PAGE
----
January 9, 2008
Governor Island’s Ever-Closer Future
An update on the winning team selected from the "The Park at the Center of the World: Five Visions for Governors Island"
In July 2007, www.metropolismag.com ran The Future of Governors Island, an overview of the five proposals for the competition The Park at the Center of the World: Five Visions for Governors Island. The winning team–comprised of West 8, Rogers Marvel, Diller Scofidio + Renfro, Quennell Rothschild, and SMWM–will continue to work with Governors Island Preservation and Education Corporation (GIPEC) to shape the historic island into a new destination for New Yorkers.
Leslie Koch, GIPEC President and member of the jury that chose the winners explains why the West 8-led team was chosen.
What elements of this plan did the jury feel stood out?
West 8’s ideas really highlighted the uniqueness of Governors Island as a place at the center of New York Harbor. They also focused on environmental sustainability. The team explored verticality and sustainability in fresh ways. Their proposal featured both new hills created from recycled fill, and free, iconic bicycles for visitors. Riding a free bicycle around the Great Promenade at the water’s edge, or climbing to the top of a hill to experience 360 degree views of New York Harbor would be unique experiences for New Yorkers.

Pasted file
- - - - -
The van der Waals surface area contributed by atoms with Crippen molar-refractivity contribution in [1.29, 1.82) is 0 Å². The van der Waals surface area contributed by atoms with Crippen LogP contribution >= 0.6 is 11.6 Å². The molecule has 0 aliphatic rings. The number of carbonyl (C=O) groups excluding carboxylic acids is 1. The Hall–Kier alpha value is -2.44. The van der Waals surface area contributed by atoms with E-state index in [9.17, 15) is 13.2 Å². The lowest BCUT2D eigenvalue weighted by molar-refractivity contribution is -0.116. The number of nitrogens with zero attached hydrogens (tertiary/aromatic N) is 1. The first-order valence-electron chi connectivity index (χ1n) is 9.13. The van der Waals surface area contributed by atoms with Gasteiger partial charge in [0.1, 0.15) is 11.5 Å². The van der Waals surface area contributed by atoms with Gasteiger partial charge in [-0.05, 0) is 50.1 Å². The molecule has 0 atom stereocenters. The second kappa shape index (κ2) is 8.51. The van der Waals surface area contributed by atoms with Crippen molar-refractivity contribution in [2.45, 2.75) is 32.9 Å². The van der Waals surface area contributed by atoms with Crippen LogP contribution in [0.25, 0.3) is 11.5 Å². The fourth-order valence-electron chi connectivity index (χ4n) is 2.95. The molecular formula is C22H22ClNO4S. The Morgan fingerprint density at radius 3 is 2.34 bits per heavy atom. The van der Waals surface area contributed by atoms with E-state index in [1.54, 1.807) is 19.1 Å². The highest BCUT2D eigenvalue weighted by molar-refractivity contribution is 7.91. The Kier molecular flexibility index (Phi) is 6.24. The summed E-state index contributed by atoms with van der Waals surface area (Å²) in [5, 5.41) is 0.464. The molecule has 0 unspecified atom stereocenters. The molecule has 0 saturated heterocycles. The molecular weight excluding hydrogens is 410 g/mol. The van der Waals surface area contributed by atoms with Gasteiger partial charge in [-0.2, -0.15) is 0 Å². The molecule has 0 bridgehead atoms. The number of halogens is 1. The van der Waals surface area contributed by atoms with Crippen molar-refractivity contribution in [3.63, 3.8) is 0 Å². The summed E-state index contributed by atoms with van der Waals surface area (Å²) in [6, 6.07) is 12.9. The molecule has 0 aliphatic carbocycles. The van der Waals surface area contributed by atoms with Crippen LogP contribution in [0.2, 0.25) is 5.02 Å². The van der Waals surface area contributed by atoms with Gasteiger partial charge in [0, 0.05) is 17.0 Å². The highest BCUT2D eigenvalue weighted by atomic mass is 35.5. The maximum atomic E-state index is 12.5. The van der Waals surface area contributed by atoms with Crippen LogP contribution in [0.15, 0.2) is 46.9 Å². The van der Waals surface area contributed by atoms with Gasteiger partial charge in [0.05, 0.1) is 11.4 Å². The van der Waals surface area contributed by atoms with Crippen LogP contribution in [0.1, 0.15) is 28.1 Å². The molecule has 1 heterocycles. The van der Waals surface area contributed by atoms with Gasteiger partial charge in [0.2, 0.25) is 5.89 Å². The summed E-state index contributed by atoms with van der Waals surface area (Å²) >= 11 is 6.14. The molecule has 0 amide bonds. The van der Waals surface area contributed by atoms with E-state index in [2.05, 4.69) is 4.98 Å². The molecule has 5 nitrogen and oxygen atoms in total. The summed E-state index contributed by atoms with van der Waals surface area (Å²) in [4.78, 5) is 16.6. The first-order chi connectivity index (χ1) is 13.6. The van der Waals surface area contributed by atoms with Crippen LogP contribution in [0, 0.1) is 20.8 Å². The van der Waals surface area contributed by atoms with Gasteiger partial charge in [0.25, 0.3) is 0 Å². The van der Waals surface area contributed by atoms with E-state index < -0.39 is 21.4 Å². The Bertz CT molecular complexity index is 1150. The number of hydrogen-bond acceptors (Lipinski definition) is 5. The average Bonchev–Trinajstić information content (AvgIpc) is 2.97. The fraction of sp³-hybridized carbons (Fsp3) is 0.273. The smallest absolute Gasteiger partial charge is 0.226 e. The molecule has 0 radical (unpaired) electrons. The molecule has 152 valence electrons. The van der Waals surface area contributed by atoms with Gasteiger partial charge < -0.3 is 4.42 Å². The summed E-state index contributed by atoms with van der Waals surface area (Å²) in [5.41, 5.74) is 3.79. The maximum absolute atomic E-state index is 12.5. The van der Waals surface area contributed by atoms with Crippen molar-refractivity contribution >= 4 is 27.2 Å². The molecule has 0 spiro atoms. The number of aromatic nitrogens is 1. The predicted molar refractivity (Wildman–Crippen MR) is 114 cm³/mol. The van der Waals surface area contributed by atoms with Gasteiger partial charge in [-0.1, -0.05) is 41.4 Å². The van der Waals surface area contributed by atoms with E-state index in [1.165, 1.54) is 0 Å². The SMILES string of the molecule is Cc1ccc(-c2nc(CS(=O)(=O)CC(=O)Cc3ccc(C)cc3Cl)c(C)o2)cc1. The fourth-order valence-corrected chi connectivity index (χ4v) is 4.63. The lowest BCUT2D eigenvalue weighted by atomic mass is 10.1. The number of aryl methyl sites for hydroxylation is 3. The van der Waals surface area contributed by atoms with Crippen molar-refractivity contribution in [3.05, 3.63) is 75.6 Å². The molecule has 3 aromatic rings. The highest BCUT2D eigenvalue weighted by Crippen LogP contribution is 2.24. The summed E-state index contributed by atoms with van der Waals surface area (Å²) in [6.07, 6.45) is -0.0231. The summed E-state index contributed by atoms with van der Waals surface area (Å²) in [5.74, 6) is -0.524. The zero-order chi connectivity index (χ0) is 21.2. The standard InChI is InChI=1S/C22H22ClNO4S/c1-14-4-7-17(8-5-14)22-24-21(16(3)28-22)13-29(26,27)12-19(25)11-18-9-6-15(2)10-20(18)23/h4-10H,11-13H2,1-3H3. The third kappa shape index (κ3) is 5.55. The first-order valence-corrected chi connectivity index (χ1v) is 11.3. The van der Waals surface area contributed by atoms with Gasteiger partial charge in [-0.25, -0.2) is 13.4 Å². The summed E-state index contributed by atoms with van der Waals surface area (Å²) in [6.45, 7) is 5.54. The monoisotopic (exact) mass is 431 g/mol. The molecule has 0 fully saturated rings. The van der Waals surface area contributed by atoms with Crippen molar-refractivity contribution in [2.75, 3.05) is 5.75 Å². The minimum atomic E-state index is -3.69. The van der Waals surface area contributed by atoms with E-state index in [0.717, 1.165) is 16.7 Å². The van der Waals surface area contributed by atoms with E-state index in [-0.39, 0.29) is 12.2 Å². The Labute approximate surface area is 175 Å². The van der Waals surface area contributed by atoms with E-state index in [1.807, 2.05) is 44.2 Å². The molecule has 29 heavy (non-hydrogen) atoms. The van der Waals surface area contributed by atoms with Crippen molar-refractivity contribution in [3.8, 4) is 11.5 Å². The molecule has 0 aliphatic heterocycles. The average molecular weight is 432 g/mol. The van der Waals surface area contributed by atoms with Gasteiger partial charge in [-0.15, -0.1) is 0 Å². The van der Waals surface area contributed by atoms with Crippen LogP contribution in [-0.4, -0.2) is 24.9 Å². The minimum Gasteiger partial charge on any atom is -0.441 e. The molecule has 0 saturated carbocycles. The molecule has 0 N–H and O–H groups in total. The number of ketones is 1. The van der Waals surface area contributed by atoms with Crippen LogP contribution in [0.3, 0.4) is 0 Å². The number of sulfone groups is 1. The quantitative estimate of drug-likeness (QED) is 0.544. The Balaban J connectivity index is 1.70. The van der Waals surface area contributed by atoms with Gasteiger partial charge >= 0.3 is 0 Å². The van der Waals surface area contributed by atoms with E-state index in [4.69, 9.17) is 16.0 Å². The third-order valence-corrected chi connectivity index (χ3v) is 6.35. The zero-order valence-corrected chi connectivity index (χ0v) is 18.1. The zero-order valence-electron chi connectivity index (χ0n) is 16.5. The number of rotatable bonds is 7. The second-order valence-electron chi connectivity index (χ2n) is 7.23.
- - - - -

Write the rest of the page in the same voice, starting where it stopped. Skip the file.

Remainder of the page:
What were West 8’s strengths in their presentation?
Each team had great ideas and every one of them had strengths in their proposals and presentations. West 8 clearly articulated their thoughts for a 21st century park that could be a legacy for all New Yorkers. They also have had significant experience creating great public parks and civic spaces around the world.
The five proposals were on view at the Center for Architecture, Governor’s Island, and online where you requested feedback from the viewers. What did the public want included in the plans for the island?
In general, New Yorkers are enthusiastic for a new park – one that will provide open space, new and imaginative environments for adults and children, spaces to play sports and relax, and stroll or bike by the water’s edge. The competition was designed so the jury could recommend a winning team, rather than a design. Moving forward there will be many additional opportunities for the public to provide input into the design.